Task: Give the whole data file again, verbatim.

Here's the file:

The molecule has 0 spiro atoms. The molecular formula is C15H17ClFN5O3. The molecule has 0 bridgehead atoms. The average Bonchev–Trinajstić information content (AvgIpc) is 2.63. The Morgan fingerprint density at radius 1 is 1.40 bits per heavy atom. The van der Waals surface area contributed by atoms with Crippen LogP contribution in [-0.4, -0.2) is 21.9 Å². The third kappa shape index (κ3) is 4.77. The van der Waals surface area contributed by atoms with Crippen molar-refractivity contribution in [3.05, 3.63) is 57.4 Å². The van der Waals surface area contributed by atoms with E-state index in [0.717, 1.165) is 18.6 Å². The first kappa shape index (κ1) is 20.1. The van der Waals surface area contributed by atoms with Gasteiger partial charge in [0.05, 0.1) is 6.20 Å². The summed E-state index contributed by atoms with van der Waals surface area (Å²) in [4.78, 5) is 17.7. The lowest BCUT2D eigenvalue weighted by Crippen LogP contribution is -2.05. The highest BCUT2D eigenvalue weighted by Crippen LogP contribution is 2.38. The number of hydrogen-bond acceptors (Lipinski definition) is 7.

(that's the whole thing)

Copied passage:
The molecule has 0 spiro atoms. The molecular formula is C15H17ClFN5O3. The molecule has 0 bridgehead atoms. The average Bonchev–Trinajstić information content (AvgIpc) is 2.63. The Morgan fingerprint density at radius 1 is 1.40 bits per heavy atom. The van der Waals surface area contributed by atoms with Crippen LogP contribution in [-0.4, -0.2) is 21.9 Å². The third kappa shape index (κ3) is 4.77. The van der Waals surface area contributed by atoms with Crippen molar-refractivity contribution in [3.05, 3.63) is 57.4 Å². The van der Waals surface area contributed by atoms with E-state index in [0.717, 1.165) is 18.6 Å². The first kappa shape index (κ1) is 20.1. The van der Waals surface area contributed by atoms with Gasteiger partial charge in [0.05, 0.1) is 6.20 Å². The summed E-state index contributed by atoms with van der Waals surface area (Å²) in [4.78, 5) is 17.7. The lowest BCUT2D eigenvalue weighted by Crippen LogP contribution is -2.05. The highest BCUT2D eigenvalue weighted by Crippen LogP contribution is 2.38. The number of hydrogen-bond acceptors (Lipinski definition) is 7.